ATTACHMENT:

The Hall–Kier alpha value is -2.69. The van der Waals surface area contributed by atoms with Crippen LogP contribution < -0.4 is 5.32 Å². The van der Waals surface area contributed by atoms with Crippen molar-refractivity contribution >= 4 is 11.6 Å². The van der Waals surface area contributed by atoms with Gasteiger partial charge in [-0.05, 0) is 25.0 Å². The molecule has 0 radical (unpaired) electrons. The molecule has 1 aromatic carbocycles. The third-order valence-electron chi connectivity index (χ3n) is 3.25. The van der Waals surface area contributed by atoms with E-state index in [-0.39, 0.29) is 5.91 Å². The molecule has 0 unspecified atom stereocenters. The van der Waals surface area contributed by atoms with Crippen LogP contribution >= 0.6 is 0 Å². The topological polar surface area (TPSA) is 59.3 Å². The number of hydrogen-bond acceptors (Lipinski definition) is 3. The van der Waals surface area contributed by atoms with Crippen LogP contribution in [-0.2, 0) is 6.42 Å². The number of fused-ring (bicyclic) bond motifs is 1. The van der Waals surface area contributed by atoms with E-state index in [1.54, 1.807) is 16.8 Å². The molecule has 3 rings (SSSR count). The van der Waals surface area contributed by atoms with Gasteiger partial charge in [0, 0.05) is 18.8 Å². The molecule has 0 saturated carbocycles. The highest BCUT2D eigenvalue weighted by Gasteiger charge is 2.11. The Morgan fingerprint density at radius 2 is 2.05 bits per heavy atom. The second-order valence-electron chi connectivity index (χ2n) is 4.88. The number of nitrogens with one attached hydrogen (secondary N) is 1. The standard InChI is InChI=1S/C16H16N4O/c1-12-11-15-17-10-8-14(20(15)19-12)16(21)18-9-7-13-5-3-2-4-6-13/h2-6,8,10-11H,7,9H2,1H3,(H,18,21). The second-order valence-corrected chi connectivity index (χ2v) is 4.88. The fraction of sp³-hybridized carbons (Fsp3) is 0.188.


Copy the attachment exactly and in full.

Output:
The Hall–Kier alpha value is -2.69. The van der Waals surface area contributed by atoms with Crippen LogP contribution < -0.4 is 5.32 Å². The van der Waals surface area contributed by atoms with Crippen molar-refractivity contribution >= 4 is 11.6 Å². The van der Waals surface area contributed by atoms with Gasteiger partial charge in [-0.05, 0) is 25.0 Å². The molecule has 0 radical (unpaired) electrons. The molecule has 1 aromatic carbocycles. The third-order valence-electron chi connectivity index (χ3n) is 3.25. The van der Waals surface area contributed by atoms with E-state index in [-0.39, 0.29) is 5.91 Å². The molecule has 0 unspecified atom stereocenters. The van der Waals surface area contributed by atoms with Crippen LogP contribution >= 0.6 is 0 Å². The topological polar surface area (TPSA) is 59.3 Å². The number of hydrogen-bond acceptors (Lipinski definition) is 3. The van der Waals surface area contributed by atoms with Crippen LogP contribution in [-0.2, 0) is 6.42 Å². The number of fused-ring (bicyclic) bond motifs is 1. The van der Waals surface area contributed by atoms with E-state index in [1.54, 1.807) is 16.8 Å². The molecule has 3 rings (SSSR count). The van der Waals surface area contributed by atoms with Gasteiger partial charge in [0, 0.05) is 18.8 Å². The molecule has 0 saturated carbocycles. The highest BCUT2D eigenvalue weighted by Gasteiger charge is 2.11. The Morgan fingerprint density at radius 2 is 2.05 bits per heavy atom. The second-order valence-electron chi connectivity index (χ2n) is 4.88. The number of nitrogens with one attached hydrogen (secondary N) is 1. The standard InChI is InChI=1S/C16H16N4O/c1-12-11-15-17-10-8-14(20(15)19-12)16(21)18-9-7-13-5-3-2-4-6-13/h2-6,8,10-11H,7,9H2,1H3,(H,18,21). The second-order valence-corrected chi connectivity index (χ2v) is 4.88. The fraction of sp³-hybridized carbons (Fsp3) is 0.188.